You now know what kind of functionalities a CDP should support and how to avoid cooperating with a non 100% CDP partner. In addition, you have the use cases and the KPIs at hand. So you can’t wait to choose the best CDPpartner.

But how exactly do you choose the right CDP partner? And how can you evaluate which vendors meet your specific business needs?

The answer starts with asking the right questions. The questions below are some of the core considerations we recommend. CDPs differ in levels of advanced features and technical complexity, so it’s a good idea to have a list of questions to ask vendors before making a purchase.

Here’s a few to get you started:

  1. 1

    Can the CDP track both anonymous visitors and known supporters across devices?
  2. 2

    Does the system function deterministically or probabilistically? Note that deterministic providers are more likely to be compliant with privacy regulations.
  3. 3

    Does the CDP integrate with all data sources we need to bring together? How about activation tools (email, digital advertising, push notifications, dashboards)?
  4. 4

    How easy is it to change the activation tool in case we purchase a new one? For instance, if we decide to replace our CRM or marketing software?
  5. 5

    Does your CDP include GDPR compliance features? Is it hosted on a secure, cloud-based server?
  6. 6

    Does the CDP offer predictive scoring and machine-learning to help you identify and target supporters based on behavior and predictive insights?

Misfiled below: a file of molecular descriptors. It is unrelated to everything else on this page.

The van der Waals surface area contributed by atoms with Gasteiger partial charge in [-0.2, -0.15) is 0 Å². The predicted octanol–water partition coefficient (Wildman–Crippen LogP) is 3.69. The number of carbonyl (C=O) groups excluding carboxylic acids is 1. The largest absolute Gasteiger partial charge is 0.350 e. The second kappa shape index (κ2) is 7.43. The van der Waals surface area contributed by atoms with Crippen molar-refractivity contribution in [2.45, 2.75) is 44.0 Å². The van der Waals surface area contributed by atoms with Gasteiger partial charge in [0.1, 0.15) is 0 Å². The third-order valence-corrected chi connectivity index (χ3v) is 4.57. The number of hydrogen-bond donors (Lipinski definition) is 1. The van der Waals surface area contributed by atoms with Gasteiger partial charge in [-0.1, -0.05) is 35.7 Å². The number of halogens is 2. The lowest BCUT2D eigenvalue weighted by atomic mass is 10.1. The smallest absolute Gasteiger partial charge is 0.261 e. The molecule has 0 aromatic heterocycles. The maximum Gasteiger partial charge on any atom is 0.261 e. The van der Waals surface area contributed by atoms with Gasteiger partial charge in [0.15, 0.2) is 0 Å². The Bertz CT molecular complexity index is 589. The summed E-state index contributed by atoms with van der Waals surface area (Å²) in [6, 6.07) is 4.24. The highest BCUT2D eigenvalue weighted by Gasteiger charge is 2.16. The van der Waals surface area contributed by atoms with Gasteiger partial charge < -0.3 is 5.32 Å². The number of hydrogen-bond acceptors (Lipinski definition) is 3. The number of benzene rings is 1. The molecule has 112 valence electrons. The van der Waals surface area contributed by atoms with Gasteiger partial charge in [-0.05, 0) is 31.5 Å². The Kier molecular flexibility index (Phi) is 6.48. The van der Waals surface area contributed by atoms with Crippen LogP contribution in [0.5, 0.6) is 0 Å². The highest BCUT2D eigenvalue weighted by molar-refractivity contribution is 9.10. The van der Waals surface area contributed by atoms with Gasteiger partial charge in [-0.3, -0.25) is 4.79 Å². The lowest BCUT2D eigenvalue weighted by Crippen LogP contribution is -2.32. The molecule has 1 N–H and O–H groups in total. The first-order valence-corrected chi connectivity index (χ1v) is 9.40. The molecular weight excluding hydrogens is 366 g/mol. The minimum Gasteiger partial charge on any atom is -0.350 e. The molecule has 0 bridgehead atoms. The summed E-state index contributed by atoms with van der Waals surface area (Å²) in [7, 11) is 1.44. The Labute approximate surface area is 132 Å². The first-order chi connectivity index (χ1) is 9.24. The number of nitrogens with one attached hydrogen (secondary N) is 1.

7. 7

    Does the company provide both self-service and dedicated customer support and/or strategic services to help you succeed with the technology? How does their customer service rank?
  8. 8

    Does the CDP provide the ability to orchestrate cross-channel campaigns mapped to supporter journeys?
  9. 9

    Does the CDP have a Marketer friendly interface?

In conclusion, a CDP is the key solution to delivering an outstanding supporter experience. You are now well informed and equipped to start your journey to finding the best customer data platform for your business.


“The CDP industry is booming. When picking a CDP, make sure that you’re actually comparing different CDP solutions and not just other vendors that want to get into the hype. A good idea is to check if they are CDP certified. Once you have chosen your CDP, don’t overcomplicate it. Think big, but start small before scaling.”

Stefan Lavén | CEO at Data Talks

Why Choose Data Talks As Your New Sports CDP?

Data Talks is a Sports CDP provider that helps you create a world-class supporter experience based on your data. With their leading-edge Customer Data Platform (CDP), you can build and deliver personalized fan experiences. It is the First Nordic Certified CDP, and its mission is to empower every sports business to collect, analyze and act on their data – to create an outstanding supporter experience. Data Talks works with clients such as RC Lens, PAOK FC, Collingwood FC, Sportfive, AIK, IFK Göteborg, Västerås IK, Lithuanian Football Federation and the Swedish Golf Federation.